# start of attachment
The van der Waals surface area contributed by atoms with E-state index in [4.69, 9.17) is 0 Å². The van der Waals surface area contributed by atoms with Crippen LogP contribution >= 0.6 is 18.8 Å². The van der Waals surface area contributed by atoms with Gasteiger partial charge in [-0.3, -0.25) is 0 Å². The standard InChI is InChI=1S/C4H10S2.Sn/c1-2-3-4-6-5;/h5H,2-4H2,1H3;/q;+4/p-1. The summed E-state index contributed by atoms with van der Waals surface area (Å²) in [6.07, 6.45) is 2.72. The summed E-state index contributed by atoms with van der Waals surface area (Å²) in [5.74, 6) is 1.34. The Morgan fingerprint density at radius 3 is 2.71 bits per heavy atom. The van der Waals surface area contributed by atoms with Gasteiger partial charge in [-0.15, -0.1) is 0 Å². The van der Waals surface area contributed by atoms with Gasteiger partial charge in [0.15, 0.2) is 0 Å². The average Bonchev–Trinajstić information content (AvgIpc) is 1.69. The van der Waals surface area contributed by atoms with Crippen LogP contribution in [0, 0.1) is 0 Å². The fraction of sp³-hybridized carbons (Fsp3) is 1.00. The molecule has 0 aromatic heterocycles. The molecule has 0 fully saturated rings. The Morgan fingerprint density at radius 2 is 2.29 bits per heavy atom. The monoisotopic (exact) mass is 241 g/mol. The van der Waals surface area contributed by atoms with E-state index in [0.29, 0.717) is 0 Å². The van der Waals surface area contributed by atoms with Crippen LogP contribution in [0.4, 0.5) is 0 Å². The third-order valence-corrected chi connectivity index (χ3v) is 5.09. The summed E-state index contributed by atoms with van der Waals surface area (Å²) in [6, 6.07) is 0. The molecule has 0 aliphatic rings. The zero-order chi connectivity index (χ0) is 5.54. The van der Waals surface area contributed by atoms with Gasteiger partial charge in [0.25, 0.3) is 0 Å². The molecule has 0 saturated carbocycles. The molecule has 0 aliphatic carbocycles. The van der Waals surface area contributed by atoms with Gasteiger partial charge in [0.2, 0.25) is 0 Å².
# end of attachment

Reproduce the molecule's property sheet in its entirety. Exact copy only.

The van der Waals surface area contributed by atoms with E-state index in [4.69, 9.17) is 0 Å². The van der Waals surface area contributed by atoms with Crippen LogP contribution >= 0.6 is 18.8 Å². The van der Waals surface area contributed by atoms with Gasteiger partial charge in [-0.3, -0.25) is 0 Å². The standard InChI is InChI=1S/C4H10S2.Sn/c1-2-3-4-6-5;/h5H,2-4H2,1H3;/q;+4/p-1. The summed E-state index contributed by atoms with van der Waals surface area (Å²) in [6.07, 6.45) is 2.72. The summed E-state index contributed by atoms with van der Waals surface area (Å²) in [5.74, 6) is 1.34. The Morgan fingerprint density at radius 3 is 2.71 bits per heavy atom. The van der Waals surface area contributed by atoms with Gasteiger partial charge in [-0.15, -0.1) is 0 Å². The van der Waals surface area contributed by atoms with Gasteiger partial charge in [0.15, 0.2) is 0 Å². The average Bonchev–Trinajstić information content (AvgIpc) is 1.69. The van der Waals surface area contributed by atoms with Crippen LogP contribution in [0, 0.1) is 0 Å². The fraction of sp³-hybridized carbons (Fsp3) is 1.00. The molecule has 0 aromatic heterocycles. The molecule has 0 fully saturated rings. The Morgan fingerprint density at radius 2 is 2.29 bits per heavy atom. The monoisotopic (exact) mass is 241 g/mol. The van der Waals surface area contributed by atoms with E-state index in [0.29, 0.717) is 0 Å². The van der Waals surface area contributed by atoms with Crippen LogP contribution in [0.4, 0.5) is 0 Å². The third-order valence-corrected chi connectivity index (χ3v) is 5.09. The summed E-state index contributed by atoms with van der Waals surface area (Å²) in [6, 6.07) is 0. The molecule has 0 aliphatic rings. The zero-order chi connectivity index (χ0) is 5.54. The van der Waals surface area contributed by atoms with Gasteiger partial charge in [0.25, 0.3) is 0 Å². The molecule has 0 saturated carbocycles. The molecule has 0 aliphatic carbocycles. The van der Waals surface area contributed by atoms with Gasteiger partial charge in [0.2, 0.25) is 0 Å².